Kulwant is a girl who was born and reared in the Punjab, India. From being a young child, she has a recurring dream about the man that she will one day marry in the Sikh tradition. She is an only child and has a very happy upbringing until tragedy strikes the family and her father loses a leg in a landmine explosion. From there it is downhill for the family. Experience the trials and tribulations as Kulwant grows up into a beautiful woman and searches for the man of her dreams.
She attracts suitors from all over India and after eventually reducing her offers of marriage to four, she sets the suitors a task and choses her husband as a result. One suitor is the most handsome man in the whole of India, the second suitor is the wealthiest and the third suitor is the most intelligent man in India. The fourth suitor is Hal; a poor,blind and uneducated beggar whose looks have been spoiled by a lifetime of poverty and simply trying to survive from one day to the next.
Indian Dreams come true will appeal to any child over 8 years of age and any adult reader. Being set in the Punjab, it offers a taste to westerners of Indian traditions. I hope that it offers hope to all who wish to one day marry the man or woman of their dreams.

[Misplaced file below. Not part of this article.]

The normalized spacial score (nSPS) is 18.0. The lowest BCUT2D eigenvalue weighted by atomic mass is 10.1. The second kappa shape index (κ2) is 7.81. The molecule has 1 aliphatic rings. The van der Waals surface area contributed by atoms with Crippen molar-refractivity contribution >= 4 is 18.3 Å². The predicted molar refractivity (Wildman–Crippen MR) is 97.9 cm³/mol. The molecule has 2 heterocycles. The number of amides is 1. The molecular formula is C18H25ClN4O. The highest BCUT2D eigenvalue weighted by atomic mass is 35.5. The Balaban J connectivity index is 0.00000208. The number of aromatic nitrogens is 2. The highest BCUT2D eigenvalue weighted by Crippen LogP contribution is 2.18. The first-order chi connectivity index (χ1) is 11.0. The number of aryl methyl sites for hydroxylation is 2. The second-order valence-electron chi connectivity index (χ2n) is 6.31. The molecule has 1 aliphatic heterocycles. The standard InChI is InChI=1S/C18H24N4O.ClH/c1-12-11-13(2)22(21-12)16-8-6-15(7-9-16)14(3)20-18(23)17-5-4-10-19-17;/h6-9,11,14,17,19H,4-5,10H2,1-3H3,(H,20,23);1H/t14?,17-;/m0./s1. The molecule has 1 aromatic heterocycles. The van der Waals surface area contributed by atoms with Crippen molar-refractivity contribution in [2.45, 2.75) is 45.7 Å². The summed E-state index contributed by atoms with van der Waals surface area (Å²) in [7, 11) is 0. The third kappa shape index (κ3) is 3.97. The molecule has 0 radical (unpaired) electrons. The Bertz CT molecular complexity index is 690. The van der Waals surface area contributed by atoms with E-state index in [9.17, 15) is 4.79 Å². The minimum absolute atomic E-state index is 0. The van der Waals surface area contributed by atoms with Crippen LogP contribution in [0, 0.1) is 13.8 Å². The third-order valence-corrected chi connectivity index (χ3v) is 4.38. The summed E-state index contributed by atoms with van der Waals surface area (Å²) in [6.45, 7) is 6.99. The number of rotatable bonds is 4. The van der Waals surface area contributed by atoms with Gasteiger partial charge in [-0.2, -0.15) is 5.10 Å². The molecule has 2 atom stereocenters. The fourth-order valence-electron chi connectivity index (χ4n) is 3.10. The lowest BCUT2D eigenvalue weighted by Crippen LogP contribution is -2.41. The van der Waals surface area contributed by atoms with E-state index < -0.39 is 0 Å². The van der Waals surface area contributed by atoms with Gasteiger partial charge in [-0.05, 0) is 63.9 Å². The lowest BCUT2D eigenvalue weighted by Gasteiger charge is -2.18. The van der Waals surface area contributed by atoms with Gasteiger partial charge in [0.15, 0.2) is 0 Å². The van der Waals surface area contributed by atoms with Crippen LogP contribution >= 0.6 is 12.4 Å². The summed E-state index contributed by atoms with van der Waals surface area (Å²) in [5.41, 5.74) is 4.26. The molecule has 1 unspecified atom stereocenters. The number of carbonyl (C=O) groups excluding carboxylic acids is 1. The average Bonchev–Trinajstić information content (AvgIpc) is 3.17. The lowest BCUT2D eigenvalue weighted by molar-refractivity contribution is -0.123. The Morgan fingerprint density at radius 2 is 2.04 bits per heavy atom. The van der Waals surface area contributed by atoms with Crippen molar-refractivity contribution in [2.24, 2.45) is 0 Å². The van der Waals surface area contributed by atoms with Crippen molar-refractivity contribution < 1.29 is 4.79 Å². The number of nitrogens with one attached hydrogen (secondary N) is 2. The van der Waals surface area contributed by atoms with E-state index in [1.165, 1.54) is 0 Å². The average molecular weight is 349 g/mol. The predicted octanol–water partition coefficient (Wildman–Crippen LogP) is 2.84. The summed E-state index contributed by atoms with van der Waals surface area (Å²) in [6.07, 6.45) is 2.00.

Live in hope and hope shall live in you. Give your love freely and unconditionally and you will receive love in return. When you acknowledge your areas of ignorance, wisdom is your reward. Admit your wrongs at the earliest opportunity, try to correct them and you will feel right with the world. Confront your darkest fears, and courage will be your greatest strength. Strive for tolerance, understanding and acceptance of all strangers and new neighbours, and your heart will beat in the four corners of the earth. Learn to walk in the shoes of another and you will never walk alone.
It pleases me enormously that after writing this story and getting it published in the year 2000, that I received a telephone communication from Nelson Mandela who had been given a copy of the book by ‘number 10.’ Mr Mandela had read my Indian, African and Jamaican stories and described them all as being,‘ Wonderful.’
I extend my appreciation to the artist, the late Mary Jackson from Dewsbury for her painting of the cover for this book. The painting was completed by Mary during her final year of life and at a time when she was going blind. She described her painting for the cover of this book as ‘an act of love.’ God bless you, Mary.